Washington State Nurses Association Supports Registered Nurses' Vote to Strike And Urge the Legislature to Take Action

Apr 16, 2001, 01:00 ET from Washington State Nurses Association

    SEATTLE, April 16 /PRNewswire/ -- Washington State Nurses Association
 (WSNA) strongly supports the registered nurses employed by the Washington
 State Department of Health and Department of Social and Health Services,
 including those at Eastern and Western State Hospitals, as they have voted
 overwhelmingly to authorize a strike.
     Washington state, along with the rest of the nation and the world, is
 facing a nursing shortage crisis. The average age of nurses today is 45. Fewer
 than 9% of the nation's 2.6 million registered nurses are under the age of 30.
 It is critical that the wages and benefits for registered nurses be
 competitive in order to recruit and retain qualified nurses in our health care
 facilities and profession.
     "WSNA has been fighting for quality patient care and a safer workplace for
 our nurses. Mandatory overtime, nursing input, and wages and benefits have all
 been priorities for our local bargaining units. We strongly support those
 nurses who have voted to strike so that their voices are heard," said
 Janice E. Bussert, BSN, RN, President of WSNA. "In order to deliver the
 quality patient care our communities deserve, I implore our legislators in
 Olympia to do what it takes to recruit and retain qualified registered nurses
 for our state facilities."
     Barbara E. Frye, RN, Director of WSNA Labor Relations, is encouraging all
 WSNA members to show their support, "It is imperative for all nurses to stand
 together at this critical time. WSNA will firmly support the efforts of those
 nurses going on strike."
     Founded in 1908, WSNA is a constituent of the American Nurses Association
 and is recognized by the National Labor Relations Board as a collective
 bargaining agent. WSNA represents and promotes the professional development of
 more than 12,000 nurses in Washington state and their economic and general
 welfare by projecting a positive and realistic view of nursing, and by
 informing the Legislature and regulatory agencies of health care issues
 affecting registered nurses and the citizens of Washington state.
 
 

SOURCE Washington State Nurses Association
    SEATTLE, April 16 /PRNewswire/ -- Washington State Nurses Association
 (WSNA) strongly supports the registered nurses employed by the Washington
 State Department of Health and Department of Social and Health Services,
 including those at Eastern and Western State Hospitals, as they have voted
 overwhelmingly to authorize a strike.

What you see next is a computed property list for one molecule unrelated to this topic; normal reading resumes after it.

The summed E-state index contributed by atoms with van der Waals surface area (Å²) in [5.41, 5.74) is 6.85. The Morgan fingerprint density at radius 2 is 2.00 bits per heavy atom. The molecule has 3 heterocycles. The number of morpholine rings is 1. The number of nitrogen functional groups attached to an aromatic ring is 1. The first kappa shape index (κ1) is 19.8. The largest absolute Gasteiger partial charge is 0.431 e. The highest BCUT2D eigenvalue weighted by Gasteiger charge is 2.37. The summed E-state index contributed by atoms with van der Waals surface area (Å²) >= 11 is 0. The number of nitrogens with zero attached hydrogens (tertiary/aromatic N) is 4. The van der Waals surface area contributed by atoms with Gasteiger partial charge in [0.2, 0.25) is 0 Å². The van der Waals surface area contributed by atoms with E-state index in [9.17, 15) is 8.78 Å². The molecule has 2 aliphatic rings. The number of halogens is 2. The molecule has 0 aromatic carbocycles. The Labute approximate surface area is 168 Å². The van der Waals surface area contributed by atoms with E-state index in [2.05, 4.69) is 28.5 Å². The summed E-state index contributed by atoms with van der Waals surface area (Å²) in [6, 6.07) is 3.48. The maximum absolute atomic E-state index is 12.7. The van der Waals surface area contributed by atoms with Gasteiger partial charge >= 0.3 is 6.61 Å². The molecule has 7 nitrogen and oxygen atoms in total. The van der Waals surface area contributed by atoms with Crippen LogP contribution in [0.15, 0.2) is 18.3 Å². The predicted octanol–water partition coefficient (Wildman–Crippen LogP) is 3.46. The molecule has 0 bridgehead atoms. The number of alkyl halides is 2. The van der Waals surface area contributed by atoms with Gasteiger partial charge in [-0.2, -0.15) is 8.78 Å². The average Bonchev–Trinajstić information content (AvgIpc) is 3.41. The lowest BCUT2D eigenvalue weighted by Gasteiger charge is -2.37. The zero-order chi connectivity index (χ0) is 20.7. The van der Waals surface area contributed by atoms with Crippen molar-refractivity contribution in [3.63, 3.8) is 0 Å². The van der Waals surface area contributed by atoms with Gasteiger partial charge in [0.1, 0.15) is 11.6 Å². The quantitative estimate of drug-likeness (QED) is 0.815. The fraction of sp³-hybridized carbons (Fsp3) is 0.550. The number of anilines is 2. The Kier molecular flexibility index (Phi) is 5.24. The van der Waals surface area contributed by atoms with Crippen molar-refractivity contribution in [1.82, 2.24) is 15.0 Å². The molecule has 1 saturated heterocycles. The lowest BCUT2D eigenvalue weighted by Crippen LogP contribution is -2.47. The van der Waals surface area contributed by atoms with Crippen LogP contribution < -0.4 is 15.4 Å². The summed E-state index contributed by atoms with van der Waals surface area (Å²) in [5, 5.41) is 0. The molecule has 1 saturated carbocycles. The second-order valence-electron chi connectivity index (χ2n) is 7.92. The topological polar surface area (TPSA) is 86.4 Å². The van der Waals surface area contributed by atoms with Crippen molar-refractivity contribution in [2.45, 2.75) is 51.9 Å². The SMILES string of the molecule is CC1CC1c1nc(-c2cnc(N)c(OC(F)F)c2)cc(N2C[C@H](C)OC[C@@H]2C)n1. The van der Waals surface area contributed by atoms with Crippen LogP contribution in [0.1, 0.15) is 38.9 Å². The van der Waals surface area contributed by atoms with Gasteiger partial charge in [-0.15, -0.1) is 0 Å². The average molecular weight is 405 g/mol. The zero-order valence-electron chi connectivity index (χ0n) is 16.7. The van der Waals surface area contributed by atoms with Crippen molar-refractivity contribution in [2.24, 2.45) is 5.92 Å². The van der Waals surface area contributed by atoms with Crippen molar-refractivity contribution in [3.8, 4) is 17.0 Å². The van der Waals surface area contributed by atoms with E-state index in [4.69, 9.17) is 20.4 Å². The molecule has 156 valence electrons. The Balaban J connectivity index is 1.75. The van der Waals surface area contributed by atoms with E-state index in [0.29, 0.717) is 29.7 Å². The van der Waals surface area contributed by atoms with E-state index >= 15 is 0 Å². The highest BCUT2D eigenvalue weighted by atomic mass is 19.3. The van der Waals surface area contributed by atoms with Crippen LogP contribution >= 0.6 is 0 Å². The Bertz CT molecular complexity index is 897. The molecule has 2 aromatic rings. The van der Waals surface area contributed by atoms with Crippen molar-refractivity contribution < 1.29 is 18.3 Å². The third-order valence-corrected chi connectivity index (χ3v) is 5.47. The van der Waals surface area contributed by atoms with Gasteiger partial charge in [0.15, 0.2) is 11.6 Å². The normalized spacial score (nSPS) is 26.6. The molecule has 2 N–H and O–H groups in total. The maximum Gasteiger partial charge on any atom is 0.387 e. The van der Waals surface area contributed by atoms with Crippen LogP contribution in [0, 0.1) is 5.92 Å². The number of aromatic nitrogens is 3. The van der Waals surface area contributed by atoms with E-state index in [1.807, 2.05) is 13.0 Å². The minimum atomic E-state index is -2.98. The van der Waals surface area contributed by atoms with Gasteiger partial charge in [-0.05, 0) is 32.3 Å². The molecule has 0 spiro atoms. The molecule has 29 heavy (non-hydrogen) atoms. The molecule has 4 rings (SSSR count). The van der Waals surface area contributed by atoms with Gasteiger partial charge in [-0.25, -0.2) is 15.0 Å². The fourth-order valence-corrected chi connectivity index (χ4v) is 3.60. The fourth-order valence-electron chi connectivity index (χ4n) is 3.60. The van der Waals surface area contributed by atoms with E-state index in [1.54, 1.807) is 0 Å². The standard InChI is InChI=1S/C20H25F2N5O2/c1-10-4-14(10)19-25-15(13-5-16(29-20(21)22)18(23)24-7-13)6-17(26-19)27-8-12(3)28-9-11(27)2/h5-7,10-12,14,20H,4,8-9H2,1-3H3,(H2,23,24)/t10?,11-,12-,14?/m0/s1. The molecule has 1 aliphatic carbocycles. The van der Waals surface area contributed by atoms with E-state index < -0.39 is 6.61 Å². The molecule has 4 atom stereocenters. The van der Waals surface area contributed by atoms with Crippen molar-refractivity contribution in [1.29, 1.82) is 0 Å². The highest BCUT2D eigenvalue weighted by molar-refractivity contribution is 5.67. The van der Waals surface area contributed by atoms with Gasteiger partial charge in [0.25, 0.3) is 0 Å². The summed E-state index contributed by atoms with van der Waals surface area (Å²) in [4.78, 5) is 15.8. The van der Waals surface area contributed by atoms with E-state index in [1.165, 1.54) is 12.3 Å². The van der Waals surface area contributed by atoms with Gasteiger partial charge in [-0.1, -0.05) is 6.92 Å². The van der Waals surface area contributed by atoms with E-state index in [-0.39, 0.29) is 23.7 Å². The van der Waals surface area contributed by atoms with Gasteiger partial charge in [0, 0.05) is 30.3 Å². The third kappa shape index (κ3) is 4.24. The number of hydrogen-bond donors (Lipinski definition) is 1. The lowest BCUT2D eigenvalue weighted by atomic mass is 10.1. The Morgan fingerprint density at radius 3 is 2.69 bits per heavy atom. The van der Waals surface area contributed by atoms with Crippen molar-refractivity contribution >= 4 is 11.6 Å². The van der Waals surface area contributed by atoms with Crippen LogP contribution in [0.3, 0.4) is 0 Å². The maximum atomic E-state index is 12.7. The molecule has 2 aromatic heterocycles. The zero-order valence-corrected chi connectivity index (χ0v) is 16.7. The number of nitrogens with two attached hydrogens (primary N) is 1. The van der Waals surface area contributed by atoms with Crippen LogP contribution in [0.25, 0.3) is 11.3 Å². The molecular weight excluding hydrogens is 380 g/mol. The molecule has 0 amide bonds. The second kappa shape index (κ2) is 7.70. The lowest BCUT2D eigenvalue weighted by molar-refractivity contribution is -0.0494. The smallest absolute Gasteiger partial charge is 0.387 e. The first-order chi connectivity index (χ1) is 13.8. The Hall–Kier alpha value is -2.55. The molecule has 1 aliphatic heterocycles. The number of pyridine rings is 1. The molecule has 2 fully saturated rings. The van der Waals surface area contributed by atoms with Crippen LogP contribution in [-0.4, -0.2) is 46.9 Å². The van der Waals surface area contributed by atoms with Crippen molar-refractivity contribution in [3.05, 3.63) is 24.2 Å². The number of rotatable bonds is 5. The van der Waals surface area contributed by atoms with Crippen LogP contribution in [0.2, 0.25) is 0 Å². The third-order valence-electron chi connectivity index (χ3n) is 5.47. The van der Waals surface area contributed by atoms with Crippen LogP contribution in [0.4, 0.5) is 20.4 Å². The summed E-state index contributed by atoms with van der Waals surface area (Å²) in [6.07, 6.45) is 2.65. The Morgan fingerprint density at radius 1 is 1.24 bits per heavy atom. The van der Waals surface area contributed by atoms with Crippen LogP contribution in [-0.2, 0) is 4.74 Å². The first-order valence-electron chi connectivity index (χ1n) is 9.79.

Washington state, along with the rest of the nation and the world, is
 facing a nursing shortage crisis. The average age of nurses today is 45. Fewer
 than 9% of the nation's 2.6 million registered nurses are under the age of 30.
 It is critical that the wages and benefits for registered nurses be
 competitive in order to recruit and retain qualified nurses in our health care
 facilities and profession.
     "WSNA has been fighting for quality patient care and a safer workplace for
 our nurses. Mandatory overtime, nursing input, and wages and benefits have all
 been priorities for our local bargaining units. We strongly support those
 nurses who have voted to strike so that their voices are heard," said
 Janice E. Bussert, BSN, RN, President of WSNA. "In order to deliver the
 quality patient care our communities deserve, I implore our legislators in
 Olympia to do what it takes to recruit and retain qualified registered nurses
 for our state facilities."
     Barbara E. Frye, RN, Director of WSNA Labor Relations, is encouraging all
 WSNA members to show their support, "It is imperative for all nurses to stand
 together at this critical time. WSNA will firmly support the efforts of those
 nurses going on strike."
     Founded in 1908, WSNA is a constituent of the American Nurses Association
 and is recognized by the National Labor Relations Board as a collective
 bargaining agent. WSNA represents and promotes the professional development of
 more than 12,000 nurses in Washington state and their economic and general
 welfare by projecting a positive and realistic view of nursing, and by
 informing the Legislature and regulatory agencies of health care issues
 affecting registered nurses and the citizens of Washington state.
 
 SOURCE  Washington State Nurses Association